WNC: So is there an upside? Something we get out of procrastination? I know Adam Grant recently wrote about how his habit of pre-crastination had stifled his creativity. Just as many procrastinators have told me that they get a lot more creative when working up to the deadline. So what does procrastination give us?
PW: The studies he described in his New York Times article were about delaying activities under instruction. That’s different from the mindset of most people who procrastinate. Procrastination is an impulsive decision, motivated by internal discomfort. Deliberately interrupting a task despite wanting to continue is something entirely different.
As for the creativity part, when someone says, “I do my best work under pressure,” it’s probably because they do most of their work under pressure. Delaying per se does not make you more creative. Putting off a creative task does allow more time for ideas to swim around in your mind and incubate. But it is only when you start to focus that your creativity actually kicks in. When working against a hard deadline, focus helps with creativity only up to a point. The anxiety from time pressure can cause you miss creative connections that would occur to you in a less stressful mindset.
WNC: What are some of your secrets for overcoming procrastination? Let’s start with the psychological: how do we beat the mind game?
PW: Procrastination is a self-reinforcing habit that serves to reduce emotional discomfort when faced with a complex or difficult task. Remind yourself that putting it off brings only temporary relief. Challenge yourself to go for the long-term benefit. That means you’ll have to tolerate some discomfort for a few minutes, but you’ll ultimately feel better for doing so – just as you feel better when you resist the immediate gratification of junk food.
Anticipate that your “inner brat” (which hates any inconvenience or discomfort) is going to try to talk you into doing anything BUT the project you promised yourself you’d work on. Treat it as you would a toddler who whines or argues. If ignoring doesn’t help, remind your inner brat that you (your adult, rational self) are the boss.
WNC: Now what about action tips—how can we actually get writing?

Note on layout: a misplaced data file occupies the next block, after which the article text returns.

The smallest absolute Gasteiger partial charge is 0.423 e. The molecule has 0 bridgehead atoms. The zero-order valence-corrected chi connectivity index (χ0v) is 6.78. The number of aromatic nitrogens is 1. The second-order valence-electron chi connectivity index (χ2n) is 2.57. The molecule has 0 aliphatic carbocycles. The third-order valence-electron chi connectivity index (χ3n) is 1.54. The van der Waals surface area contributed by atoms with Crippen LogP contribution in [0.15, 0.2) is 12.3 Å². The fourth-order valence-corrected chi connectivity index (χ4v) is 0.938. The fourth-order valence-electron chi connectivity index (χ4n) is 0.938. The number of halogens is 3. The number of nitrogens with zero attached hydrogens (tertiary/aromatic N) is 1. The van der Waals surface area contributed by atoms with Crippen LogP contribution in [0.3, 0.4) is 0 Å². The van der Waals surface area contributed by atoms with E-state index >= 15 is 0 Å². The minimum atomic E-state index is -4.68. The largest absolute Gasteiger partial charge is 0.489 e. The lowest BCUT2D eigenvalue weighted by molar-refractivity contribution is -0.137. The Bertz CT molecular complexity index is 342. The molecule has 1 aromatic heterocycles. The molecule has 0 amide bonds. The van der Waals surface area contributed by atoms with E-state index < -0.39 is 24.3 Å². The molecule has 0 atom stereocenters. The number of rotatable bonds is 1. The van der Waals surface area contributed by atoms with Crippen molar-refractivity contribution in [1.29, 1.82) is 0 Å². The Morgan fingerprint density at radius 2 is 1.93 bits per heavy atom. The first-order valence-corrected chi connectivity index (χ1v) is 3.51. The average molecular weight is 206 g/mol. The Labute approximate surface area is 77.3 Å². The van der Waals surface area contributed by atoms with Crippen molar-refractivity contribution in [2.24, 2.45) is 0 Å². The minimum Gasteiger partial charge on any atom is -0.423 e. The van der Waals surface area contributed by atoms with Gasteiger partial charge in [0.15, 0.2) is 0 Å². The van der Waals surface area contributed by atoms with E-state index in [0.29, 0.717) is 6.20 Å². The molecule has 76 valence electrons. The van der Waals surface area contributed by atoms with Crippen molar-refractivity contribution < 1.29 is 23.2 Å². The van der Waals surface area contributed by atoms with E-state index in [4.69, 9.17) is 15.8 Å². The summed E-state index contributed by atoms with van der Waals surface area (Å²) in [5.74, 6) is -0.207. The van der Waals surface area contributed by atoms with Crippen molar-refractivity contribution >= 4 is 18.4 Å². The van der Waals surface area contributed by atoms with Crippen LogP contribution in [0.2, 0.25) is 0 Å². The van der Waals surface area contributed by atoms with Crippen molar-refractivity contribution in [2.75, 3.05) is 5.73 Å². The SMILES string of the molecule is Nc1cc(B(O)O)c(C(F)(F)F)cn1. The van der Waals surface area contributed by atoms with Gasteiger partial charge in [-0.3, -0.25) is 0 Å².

PW: First, make a non-negotiable decision to write at a specific time, in a specific place. No rationalizing, no bargaining allowed.
When the time comes to sit and write, approach it with an attitude of “I will,” rather than “I have to.” It’s a small change of words, but it makes a big difference in cutting through your resistance.
Remove distractions. Turn off the alerts on your phone. Close your email program. Unplug from the internet if necessary.
Clear your work space. This is not the time to organize your desk (which would be another procrastination tactic) but rather to just move clutter out of sight, to help you feel calmer.
Commit to writing for 15 minutes. Start by writing what comes easily to you. If it’s only sentence fragments, that’s fine. Don’t feel compelled to start at the beginning of a chapter or article, nor where you last left off, especially if you feel stuck. Anywhere you begin will contribute to the end result.
Why 15 minutes? I’ve found from my own experience and from most people I’ve worked with professionally, that during this 15 minute period of writing, much of your anxiety will dissipate, and you can keep going with less effort. That’s why I call it “15 magic minutes.”
WNC: Do you have a final piece of wisdom to offer our readers?
PW: Be mindful of how you talk to yourself about your procrastination. Avoid labeling yourself in negative terms, as that will make it even harder to break through your anxiety.
Assume that your first draft will be far from perfect, and that polishing it in stages is integral to the process. In her book, “Bird By Bird,” Anne Lamott advises writers to start with a “shitty first draft.” She notes, “All good writers write them. This is how they end up with good second drafts and terrific third drafts.” By setting low expectations for your initial effort, you reduce your anxiety and have greater access to your creative ideas.
Train yourself in a new, non-procrastination habit. As with other training, it requires practice. Opportunities to practice your new habit are all around you – that stack of mail, those clothes in the hamper, the stuff on the kitchen counter… Take advantage of such opportunities. Just doing one small task you’ve been putting off can give you an instant emotional lift.
Pauline Wallin, Ph.D. is a psychologist in central Pennsylvania, working with individuals, couples, families and businesses. She is author of the self-help book, Taming Your Inner Brat: A Guide for Transforming Self-defeating Behavior, and has written dozens of articles on how to apply psychology to everyday life.
She has been quoted in national media, including the Associated Press, New York Times, Washington Post, Wall St. Journal, USA Today, Redbook, Ladies Home Journal, Reader’s Digest and others.